I ran across a translation of Andreas Eschbach’s The Carpet Makers some years back, and thought it excellent – original, interesting, and well told. When I found Lord of All Things for sale, I jumped on it, forgetting even to check for a version in the original German. Though Lord of All Things lacks the creativity of The Carpet Makers, it’s a fun, enjoyable read.
Eschbach starts slow, introducing the characters as children, and describing their first meeting. It’s immediately warm and engaging, and there’s a pleasant suspense in wondering where the story will go. Unfortunately, it’s a section that also plants the seeds of some disappointment – Eschbach describes Charlotte’s unusual power, which crops up occasionally throughout the book, but turns out to be more of a flourish than a core plot point.
This is a near-future story with some high tech. However, the really speculative elements of the book are, if not superfluous, at least peripheral. The real story is about the characters. Given that, the central relationship between Hiroshi and Charlotte is treated from a surprisingly distant, almost clinical perspective. It’s interesting, but never really moving.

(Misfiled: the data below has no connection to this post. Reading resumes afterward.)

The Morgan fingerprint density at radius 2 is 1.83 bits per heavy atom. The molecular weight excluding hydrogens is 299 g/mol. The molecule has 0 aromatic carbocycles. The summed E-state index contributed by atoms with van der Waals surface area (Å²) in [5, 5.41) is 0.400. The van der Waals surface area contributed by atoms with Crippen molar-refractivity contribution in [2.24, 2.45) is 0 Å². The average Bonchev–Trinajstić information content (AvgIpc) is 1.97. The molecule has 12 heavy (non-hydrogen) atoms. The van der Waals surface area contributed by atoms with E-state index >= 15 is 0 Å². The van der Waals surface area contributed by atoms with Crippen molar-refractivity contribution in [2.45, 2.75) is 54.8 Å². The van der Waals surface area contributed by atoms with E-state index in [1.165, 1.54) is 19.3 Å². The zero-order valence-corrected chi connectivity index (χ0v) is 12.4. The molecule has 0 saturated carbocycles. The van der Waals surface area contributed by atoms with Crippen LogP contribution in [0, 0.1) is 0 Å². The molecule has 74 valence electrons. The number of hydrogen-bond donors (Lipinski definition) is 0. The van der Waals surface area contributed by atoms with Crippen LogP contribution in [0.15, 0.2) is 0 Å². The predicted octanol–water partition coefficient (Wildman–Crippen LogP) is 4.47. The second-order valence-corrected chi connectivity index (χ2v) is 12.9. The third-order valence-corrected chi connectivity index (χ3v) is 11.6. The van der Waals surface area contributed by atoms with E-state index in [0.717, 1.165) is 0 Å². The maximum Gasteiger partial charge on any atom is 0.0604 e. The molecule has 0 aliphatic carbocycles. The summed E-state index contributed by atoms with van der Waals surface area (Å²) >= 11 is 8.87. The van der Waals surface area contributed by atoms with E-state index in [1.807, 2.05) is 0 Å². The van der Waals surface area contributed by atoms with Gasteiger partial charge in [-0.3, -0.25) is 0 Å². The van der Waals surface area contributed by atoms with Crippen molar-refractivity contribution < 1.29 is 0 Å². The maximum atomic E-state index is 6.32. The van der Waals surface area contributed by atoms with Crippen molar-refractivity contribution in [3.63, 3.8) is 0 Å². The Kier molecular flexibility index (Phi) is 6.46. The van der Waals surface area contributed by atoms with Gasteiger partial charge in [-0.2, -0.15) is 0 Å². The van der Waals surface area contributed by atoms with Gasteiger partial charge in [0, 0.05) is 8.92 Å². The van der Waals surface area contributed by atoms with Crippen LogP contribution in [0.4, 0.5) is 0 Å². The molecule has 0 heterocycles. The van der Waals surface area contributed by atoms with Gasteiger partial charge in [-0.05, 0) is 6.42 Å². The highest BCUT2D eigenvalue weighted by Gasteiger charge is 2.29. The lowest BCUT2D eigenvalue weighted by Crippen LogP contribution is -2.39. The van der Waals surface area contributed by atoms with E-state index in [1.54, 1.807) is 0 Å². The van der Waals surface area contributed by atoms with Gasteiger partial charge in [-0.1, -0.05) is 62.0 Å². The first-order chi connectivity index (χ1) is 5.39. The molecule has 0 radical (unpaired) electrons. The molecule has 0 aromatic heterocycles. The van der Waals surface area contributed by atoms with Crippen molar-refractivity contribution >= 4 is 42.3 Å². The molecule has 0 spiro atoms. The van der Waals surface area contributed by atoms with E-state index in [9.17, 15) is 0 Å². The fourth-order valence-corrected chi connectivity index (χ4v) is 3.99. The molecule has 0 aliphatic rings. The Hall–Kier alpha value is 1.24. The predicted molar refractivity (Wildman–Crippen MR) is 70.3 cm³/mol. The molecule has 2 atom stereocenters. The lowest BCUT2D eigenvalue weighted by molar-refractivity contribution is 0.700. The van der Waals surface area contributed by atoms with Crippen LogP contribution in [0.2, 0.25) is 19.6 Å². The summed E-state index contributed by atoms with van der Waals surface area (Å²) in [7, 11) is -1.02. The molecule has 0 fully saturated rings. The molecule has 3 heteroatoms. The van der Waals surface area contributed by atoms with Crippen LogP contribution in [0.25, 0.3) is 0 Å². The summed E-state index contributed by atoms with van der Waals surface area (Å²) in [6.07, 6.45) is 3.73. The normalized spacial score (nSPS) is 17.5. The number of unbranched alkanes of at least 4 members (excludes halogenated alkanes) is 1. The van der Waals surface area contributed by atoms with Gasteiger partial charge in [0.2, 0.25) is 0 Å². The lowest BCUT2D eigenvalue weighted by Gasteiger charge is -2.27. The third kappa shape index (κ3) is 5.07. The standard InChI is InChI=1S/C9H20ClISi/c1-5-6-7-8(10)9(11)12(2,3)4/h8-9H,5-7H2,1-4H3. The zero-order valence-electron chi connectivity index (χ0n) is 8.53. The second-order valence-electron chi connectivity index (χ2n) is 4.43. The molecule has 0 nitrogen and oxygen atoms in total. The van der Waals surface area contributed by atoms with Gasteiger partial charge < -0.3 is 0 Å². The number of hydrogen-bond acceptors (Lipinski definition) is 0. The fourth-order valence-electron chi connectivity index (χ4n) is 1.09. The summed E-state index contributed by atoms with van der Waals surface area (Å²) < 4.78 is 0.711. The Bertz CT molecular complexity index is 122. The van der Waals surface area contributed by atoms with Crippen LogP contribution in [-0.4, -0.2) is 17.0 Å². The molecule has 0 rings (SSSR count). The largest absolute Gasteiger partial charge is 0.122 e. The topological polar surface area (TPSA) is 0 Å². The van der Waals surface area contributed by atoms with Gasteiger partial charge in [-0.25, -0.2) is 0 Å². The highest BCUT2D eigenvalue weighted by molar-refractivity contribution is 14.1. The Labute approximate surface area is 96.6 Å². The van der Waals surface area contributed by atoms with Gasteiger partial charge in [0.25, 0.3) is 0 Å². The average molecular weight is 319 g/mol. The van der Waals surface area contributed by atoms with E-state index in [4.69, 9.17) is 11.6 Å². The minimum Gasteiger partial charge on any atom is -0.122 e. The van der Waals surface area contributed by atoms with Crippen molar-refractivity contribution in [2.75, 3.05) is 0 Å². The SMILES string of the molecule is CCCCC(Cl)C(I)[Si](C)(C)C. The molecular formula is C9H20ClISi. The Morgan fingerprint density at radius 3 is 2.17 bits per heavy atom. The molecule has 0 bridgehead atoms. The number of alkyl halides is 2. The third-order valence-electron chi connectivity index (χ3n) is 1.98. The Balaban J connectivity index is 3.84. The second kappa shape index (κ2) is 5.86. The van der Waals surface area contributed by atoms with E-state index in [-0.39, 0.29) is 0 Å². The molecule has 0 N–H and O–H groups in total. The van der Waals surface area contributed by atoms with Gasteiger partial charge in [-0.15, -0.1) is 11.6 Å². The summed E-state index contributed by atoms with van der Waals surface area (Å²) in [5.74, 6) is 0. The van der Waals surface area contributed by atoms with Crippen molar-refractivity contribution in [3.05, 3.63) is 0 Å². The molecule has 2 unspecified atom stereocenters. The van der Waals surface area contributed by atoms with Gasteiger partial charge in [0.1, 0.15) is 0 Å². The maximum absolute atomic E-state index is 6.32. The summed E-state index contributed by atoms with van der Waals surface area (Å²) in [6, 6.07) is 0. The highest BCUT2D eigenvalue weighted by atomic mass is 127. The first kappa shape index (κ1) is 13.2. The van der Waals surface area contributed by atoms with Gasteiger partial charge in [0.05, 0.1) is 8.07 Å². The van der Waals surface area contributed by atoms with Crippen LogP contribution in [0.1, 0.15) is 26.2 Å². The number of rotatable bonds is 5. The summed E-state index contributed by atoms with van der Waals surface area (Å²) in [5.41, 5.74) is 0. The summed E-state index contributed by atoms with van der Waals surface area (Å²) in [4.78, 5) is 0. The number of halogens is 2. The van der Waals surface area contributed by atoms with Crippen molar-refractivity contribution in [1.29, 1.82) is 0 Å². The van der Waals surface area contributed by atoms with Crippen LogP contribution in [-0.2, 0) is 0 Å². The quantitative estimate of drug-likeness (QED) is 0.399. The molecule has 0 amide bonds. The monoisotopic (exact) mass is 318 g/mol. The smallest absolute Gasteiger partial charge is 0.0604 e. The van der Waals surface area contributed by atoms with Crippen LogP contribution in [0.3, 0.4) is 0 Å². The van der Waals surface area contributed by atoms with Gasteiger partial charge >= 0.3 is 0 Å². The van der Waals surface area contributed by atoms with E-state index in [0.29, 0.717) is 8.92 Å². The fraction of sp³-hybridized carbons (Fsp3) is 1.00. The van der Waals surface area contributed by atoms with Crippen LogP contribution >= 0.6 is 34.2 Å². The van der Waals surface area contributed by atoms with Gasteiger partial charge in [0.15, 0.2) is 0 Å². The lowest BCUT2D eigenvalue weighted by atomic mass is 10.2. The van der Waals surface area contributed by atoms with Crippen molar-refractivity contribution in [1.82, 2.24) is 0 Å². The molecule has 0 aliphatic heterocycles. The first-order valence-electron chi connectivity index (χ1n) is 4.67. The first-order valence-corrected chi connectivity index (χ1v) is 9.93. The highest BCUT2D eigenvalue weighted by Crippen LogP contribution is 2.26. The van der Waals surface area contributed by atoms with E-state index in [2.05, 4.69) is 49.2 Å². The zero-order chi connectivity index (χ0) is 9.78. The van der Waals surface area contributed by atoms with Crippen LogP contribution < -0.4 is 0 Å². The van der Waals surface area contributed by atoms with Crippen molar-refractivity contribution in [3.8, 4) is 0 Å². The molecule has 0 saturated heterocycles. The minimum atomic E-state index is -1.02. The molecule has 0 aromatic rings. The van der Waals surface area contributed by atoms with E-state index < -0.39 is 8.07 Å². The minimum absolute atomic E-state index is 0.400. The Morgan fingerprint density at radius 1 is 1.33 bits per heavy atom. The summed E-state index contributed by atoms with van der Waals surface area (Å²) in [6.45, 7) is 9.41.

Eschbach introduces a number of intriguing leads, but lets most of them lie. Much as we’d like to, we never learn much about them.
All in all, a good but flawed read, without the balance of The Carpet Makers, and with more of the feel of a very good draft than a complete story. Nonetheless, I recommend this for readers looking for a story more about people than gadgets.
Note: the translation is good, but with a slightly folksy tone that doesn’t match most German writing. I haven’t read the original, so it’s possible the translation is 100% faithful, but it didn’t match my expectations.